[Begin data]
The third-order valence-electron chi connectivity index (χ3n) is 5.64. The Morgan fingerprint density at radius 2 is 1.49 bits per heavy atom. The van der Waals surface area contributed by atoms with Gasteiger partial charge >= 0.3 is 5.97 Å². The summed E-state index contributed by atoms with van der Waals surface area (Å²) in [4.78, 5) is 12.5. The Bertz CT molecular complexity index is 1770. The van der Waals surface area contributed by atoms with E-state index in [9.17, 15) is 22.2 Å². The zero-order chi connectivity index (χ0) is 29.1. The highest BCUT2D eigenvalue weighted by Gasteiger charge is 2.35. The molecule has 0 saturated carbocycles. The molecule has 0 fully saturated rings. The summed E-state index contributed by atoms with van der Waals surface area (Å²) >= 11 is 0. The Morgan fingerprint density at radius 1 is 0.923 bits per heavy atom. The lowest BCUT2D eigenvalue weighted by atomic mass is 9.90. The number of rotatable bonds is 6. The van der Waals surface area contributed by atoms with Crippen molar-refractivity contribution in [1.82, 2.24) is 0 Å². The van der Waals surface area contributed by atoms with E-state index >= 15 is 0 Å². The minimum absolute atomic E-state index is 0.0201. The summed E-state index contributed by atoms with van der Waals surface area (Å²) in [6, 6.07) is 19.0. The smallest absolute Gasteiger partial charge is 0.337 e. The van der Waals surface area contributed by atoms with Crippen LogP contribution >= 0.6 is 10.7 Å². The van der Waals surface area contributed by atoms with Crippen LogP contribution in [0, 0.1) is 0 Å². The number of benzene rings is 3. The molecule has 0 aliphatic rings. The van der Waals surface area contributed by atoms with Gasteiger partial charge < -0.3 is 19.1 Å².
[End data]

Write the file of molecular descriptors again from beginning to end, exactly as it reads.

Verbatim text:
The third-order valence-electron chi connectivity index (χ3n) is 5.64. The Morgan fingerprint density at radius 2 is 1.49 bits per heavy atom. The van der Waals surface area contributed by atoms with Gasteiger partial charge >= 0.3 is 5.97 Å². The summed E-state index contributed by atoms with van der Waals surface area (Å²) in [4.78, 5) is 12.5. The Bertz CT molecular complexity index is 1770. The van der Waals surface area contributed by atoms with E-state index in [9.17, 15) is 22.2 Å². The zero-order chi connectivity index (χ0) is 29.1. The highest BCUT2D eigenvalue weighted by Gasteiger charge is 2.35. The molecule has 0 saturated carbocycles. The molecule has 0 fully saturated rings. The summed E-state index contributed by atoms with van der Waals surface area (Å²) >= 11 is 0. The Morgan fingerprint density at radius 1 is 0.923 bits per heavy atom. The lowest BCUT2D eigenvalue weighted by atomic mass is 9.90. The number of rotatable bonds is 6. The van der Waals surface area contributed by atoms with Crippen molar-refractivity contribution in [1.82, 2.24) is 0 Å². The van der Waals surface area contributed by atoms with E-state index >= 15 is 0 Å². The minimum absolute atomic E-state index is 0.0201. The summed E-state index contributed by atoms with van der Waals surface area (Å²) in [6, 6.07) is 19.0. The smallest absolute Gasteiger partial charge is 0.337 e. The van der Waals surface area contributed by atoms with Crippen LogP contribution >= 0.6 is 10.7 Å². The van der Waals surface area contributed by atoms with Crippen LogP contribution in [0, 0.1) is 0 Å². The number of benzene rings is 3. The molecule has 0 aliphatic rings. The van der Waals surface area contributed by atoms with Gasteiger partial charge < -0.3 is 19.1 Å².